By the early 1970s, trumpeter Don Cherry had moved a long way—geographically and musically—from the music that had earned him a reputation as one of free jazz’s great innovators. Resident in Sweden, he had embarked on a pioneering exploration of world fusion music, incorporating a range of influences, notably African, Native-American, Indian and Middle Eastern. During this period, he still retained some links with his roots; in 1971 he was part of the ensemble that recorded Science Fiction with saxophonist Ornette Coleman. But increasingly the world influences were outweighing jazz in his music.Recorded in the summer of 1972 with five different line-ups, in five different locations in Sweden and Denmark, Organic Music Society has long been unavailable and is now officially released on CD for the first time. Originally a double vinyl album, the CD runs for over 80 minutes. With only one of those five recording sessions being in a studio, the rest have variable sound quality, but that is not a major concern.The album opens unpromisingly with “North Brazilian Ceremonial Hymn” which only consists of vocal chanting plus assorted percussion (it does include Nana Vasconcelos with whom Cherry would later form the trio Codona, alongside Colin Walcott). The piece contains lots of diffuse wordless chanting and tinkling bells but nothing to hint that Cherry is a great trumpeter. It lacks any sense of excitement, surprise or drama. Its twelve and a half minute duration feels far far longer.The two-part Relativity Suite included here is a distant relative of the version that would eventually be released in 1973 on JCOA. Compared to that version, which features some awe-inspiring trumpet from Cherry alongside Carlos Ward on alto sax and Frank Lowe on tenor sax, this one centres on Cherry the vocalist and philosopher; interspersed with some wordless African chanting accompanied by drums and percussion, he recites his observations on a variety of topics including time, religion and meditation, none of which sound very profound or enlightening today—the world was a very different place back in 1972.The album includes two different versions of “Terry’s Tune” by Terry Riley, an indication of where Cherry’s sympathies lay at the time. On the first, shorter, version, Cherry plays trumpet, exchanging phrases with Maffy Falay’s muted trumpet and Tommy Golman’s flute. A longer version finds Cherry and drummer Okay Temiz in the company of a youth orchestra that provides drone accompaniment; the track comes alive when Cherry injects some fiery trumpet.Two other cover versions increase the quota of jazz relative to the world music. A taut version of Pharaoh Sanders’ “The Creator Has a Master Plan” is driven along by Cherry’s piano before being given added spice by trumpet solos from Flay and Cherry. “Bra Joe from Kilimanjaro” by Dollar Brand is a prolonged trumpet solo from Cherry accompanied by the youth orchestra and Temiz.Organic Music Society will probably appeal most to Don Cherry devotees and completists. There is just enough good Cherry here to satisfy the faithful, even though it is rather diluted. For others, there are many Cherry albums to acquire before this one. The lasting message that the album leaves is that Cherry was at his very best when playing jazz trumpet rather than flirting with mystic chanting and philosophy. Altogether, rather a curate’s egg. (JOHN EYLES)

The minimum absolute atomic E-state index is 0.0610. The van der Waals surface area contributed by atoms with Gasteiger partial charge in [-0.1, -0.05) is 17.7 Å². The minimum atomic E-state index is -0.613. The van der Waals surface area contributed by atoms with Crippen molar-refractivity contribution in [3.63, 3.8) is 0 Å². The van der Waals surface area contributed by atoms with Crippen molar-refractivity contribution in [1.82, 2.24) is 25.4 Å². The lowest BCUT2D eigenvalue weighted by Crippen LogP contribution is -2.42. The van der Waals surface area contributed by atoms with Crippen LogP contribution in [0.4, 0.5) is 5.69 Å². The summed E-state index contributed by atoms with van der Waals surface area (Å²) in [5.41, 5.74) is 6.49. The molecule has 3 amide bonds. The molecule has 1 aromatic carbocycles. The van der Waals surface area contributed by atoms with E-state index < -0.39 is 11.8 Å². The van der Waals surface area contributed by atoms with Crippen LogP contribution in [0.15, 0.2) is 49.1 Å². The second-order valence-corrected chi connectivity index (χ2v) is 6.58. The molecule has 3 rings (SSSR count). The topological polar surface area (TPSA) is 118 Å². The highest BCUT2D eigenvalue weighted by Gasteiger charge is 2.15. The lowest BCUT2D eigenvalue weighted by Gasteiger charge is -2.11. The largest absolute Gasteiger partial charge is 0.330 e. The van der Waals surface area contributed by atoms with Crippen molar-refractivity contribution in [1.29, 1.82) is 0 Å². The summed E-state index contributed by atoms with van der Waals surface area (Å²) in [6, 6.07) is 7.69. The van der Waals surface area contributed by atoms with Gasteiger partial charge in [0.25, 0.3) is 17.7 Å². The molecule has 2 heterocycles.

Ballake Sissoko And Vincent Segal - NPR Music Tiny Desk Concert
loads of PDFs of examples of rhythms with parts for the different instruments involved, and the rhythms’ traditional usage.
World music television documentary about West African jazz fusion group Source.
Sample of Music from West Africa
I recorded many artists to inspire people to travel and connect with the lovely continent of Africa. I met these folks while randomly traveling the world on a tandem bike Peace Pedaling and they shared their beautiful messages & rhythms to share with you. Enjoy and keep an eye at www.peacepedalers.org for info on the movie and TV series :)
Music Video : Folk Music of Mali (Western Africa)
Republic of Mali is a landlocked country in Western Africa. Mali was once the part of three famed West African empires which controlled trans-Saharan trade in gold, salt and other precious commodities. Mali is now divided into eight regions and one district.
Malian musical traditions are derived from the griots, who are known as “keepers of memories.” Mainly the Malian music tells a story through sound.
A music group of Mali performed in Jaipur (India) on June 01, 2012. This musical performance was an effort of cultural exchange by Malians. The program was organised by ICCR (Indian Council for Cultural Relations).
Guinean Drum Troupe
Free Drum Lesson Video: Applying traditional West African Rhythms